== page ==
Feedback from the 7th EU Civil Society Forum on Drugs

The latest forum facilitated by the European Commission took place in Brussels on 19th and 20th April 2012.

Update on European Commission's work and the EU Drug Strategy

Paola Tardioli-Schiavo, from the European Commission opened the forum by providing a general update on the work of the European Commission's Anti-Drug Directorate. She spoke of how over the next 2-3 years, the commission will be accelerating the work on drugs so that they can deliver their dossiers sooner than expected. Mainly, they are working on re-building two main legislative instruments, the first piece on psychoactive substances, which they hope to deliver before the summer and the second on drug trafficking, which is not expected before the start of 2013.

Maurice Galla, also from the European Commission presented the evaluation of the EU Drugs Strategy (2005-2012), where he explained that the evaluation had shown some successes of the strategy in the area of drug demand reduction, drug related mortality and HIV but stated that there was still limited evidence in this regard. In terms of the areas of prevention and treatment, he said the evaluation had shown these objectives to have been influential but that there were still significant differences in implementation across Member States. In terms of supply reduction, the evaluation had showed that new member states had used the EU strategy as a model for policy development but that there was a problem with a lack of evaluation indicators within the strategy.

In relation to what people thought was most useful about the EU Drugs Strategy, 73% had said that law enforcement co-operation with non-EU countries had been crucial and the same percentage stated that international visibility and co-operation had been one of most important elements of the EU work on drugs.

In terms of overall demand and availability of drugs, Marucie reflected that there had been little change in EU patterns, reflecting the EMCDDA's reports of a relatively stable use in recent years and spoke of the difficulties in evaluating the impact of EU policies at a local level. A further document, which is useful in identifying the main trends and changes in the European drug situation, is the EMCDDA's newly released Trend Report.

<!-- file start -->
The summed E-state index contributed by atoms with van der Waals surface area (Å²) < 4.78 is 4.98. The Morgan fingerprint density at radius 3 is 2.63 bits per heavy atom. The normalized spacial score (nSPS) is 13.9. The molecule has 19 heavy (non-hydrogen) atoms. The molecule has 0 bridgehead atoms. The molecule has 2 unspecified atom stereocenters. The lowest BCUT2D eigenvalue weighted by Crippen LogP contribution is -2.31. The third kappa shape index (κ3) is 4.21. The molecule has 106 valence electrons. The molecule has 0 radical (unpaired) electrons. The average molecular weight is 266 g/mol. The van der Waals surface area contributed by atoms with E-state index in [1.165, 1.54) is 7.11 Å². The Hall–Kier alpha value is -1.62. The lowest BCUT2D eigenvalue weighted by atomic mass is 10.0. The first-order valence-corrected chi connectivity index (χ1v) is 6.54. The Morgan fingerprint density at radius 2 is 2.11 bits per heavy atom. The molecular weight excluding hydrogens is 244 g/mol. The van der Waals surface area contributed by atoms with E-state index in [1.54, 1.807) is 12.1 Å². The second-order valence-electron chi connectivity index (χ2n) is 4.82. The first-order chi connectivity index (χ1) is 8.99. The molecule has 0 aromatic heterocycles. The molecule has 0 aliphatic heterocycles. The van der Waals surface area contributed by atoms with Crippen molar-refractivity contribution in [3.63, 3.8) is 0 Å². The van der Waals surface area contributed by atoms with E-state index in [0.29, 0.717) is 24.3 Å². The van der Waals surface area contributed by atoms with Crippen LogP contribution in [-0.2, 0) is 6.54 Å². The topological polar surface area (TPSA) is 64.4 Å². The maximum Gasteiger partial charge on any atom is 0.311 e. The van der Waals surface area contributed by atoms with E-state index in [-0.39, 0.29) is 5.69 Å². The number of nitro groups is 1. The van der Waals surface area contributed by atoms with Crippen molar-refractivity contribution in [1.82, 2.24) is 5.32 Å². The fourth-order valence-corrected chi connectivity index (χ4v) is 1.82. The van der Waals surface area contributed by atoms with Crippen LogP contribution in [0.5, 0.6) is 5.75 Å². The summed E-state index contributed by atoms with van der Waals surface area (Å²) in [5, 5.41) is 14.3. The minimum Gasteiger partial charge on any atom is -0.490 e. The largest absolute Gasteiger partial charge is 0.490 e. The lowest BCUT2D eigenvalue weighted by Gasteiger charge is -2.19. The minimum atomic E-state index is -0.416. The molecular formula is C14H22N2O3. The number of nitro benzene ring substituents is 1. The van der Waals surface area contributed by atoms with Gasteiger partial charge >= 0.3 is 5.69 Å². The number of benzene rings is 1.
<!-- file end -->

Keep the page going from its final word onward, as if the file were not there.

The main benefits of the EU strategy, according to the evaluation carried out by RAND, were the EU's ability to co-ordinate, improve co-ordination and link to available evidence and it was suggested that international co-operation should continue to be a strong theme in the next EU strategy.

There was some commentary about how member state policies had slowly begun to converge in recent years. When asked whether they thought the EU would work jointly on drugs and alcohol, the staff from the European Commission felt like this was not wanted by member states at the EU level, even though some countries had developed a broad addiction strategy at a national level.

In terms of the future EU Drugs Strategy, it and the first action plan should be in place by July 2013.

EU Drug Prevention and Information Programme

It was announced that grants for work carried out by NGO's through the Drug Prevention and Information Programme will also be available in 2013, probably in the first half of the year. At this stage, it is unknown whether this programme will be available in 2014 but that the decision for whether this programme would continue would lie with the Member States and the European Parliament.

Fay Watson and Boro Goic were representing EURAD at this meeting. For further information, please e-mail eurad@eurad.net